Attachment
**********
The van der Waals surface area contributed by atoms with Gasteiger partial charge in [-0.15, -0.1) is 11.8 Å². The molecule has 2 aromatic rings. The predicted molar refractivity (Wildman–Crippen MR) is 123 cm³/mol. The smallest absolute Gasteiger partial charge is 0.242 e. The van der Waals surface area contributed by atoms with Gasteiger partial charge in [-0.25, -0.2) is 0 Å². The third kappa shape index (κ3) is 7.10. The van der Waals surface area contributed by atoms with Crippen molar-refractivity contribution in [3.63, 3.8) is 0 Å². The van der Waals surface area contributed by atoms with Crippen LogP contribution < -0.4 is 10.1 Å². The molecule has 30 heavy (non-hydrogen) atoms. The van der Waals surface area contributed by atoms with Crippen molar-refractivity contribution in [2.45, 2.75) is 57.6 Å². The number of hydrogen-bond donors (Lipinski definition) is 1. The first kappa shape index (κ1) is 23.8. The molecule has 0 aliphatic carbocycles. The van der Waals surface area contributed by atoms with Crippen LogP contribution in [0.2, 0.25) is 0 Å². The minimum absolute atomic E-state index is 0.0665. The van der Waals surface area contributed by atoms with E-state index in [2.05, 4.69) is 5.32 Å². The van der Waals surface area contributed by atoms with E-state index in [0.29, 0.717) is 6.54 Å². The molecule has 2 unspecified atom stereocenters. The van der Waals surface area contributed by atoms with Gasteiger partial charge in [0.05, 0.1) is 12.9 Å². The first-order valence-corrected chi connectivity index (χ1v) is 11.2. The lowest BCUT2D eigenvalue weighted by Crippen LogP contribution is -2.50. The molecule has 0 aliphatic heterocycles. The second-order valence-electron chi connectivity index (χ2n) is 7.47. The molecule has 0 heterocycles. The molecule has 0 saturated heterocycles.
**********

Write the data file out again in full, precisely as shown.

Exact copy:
The van der Waals surface area contributed by atoms with Gasteiger partial charge in [-0.15, -0.1) is 11.8 Å². The molecule has 2 aromatic rings. The predicted molar refractivity (Wildman–Crippen MR) is 123 cm³/mol. The smallest absolute Gasteiger partial charge is 0.242 e. The van der Waals surface area contributed by atoms with Gasteiger partial charge in [-0.25, -0.2) is 0 Å². The third kappa shape index (κ3) is 7.10. The van der Waals surface area contributed by atoms with Crippen molar-refractivity contribution in [3.63, 3.8) is 0 Å². The van der Waals surface area contributed by atoms with Crippen LogP contribution < -0.4 is 10.1 Å². The molecule has 30 heavy (non-hydrogen) atoms. The van der Waals surface area contributed by atoms with Crippen molar-refractivity contribution in [2.45, 2.75) is 57.6 Å². The number of hydrogen-bond donors (Lipinski definition) is 1. The first kappa shape index (κ1) is 23.8. The molecule has 0 aliphatic carbocycles. The van der Waals surface area contributed by atoms with Crippen LogP contribution in [0.2, 0.25) is 0 Å². The minimum absolute atomic E-state index is 0.0665. The van der Waals surface area contributed by atoms with E-state index in [2.05, 4.69) is 5.32 Å². The van der Waals surface area contributed by atoms with E-state index in [0.29, 0.717) is 6.54 Å². The molecule has 2 unspecified atom stereocenters. The van der Waals surface area contributed by atoms with Gasteiger partial charge in [0.05, 0.1) is 12.9 Å². The first-order valence-corrected chi connectivity index (χ1v) is 11.2. The lowest BCUT2D eigenvalue weighted by Crippen LogP contribution is -2.50. The molecule has 0 aliphatic heterocycles. The second-order valence-electron chi connectivity index (χ2n) is 7.47. The molecule has 0 heterocycles. The molecule has 0 saturated heterocycles.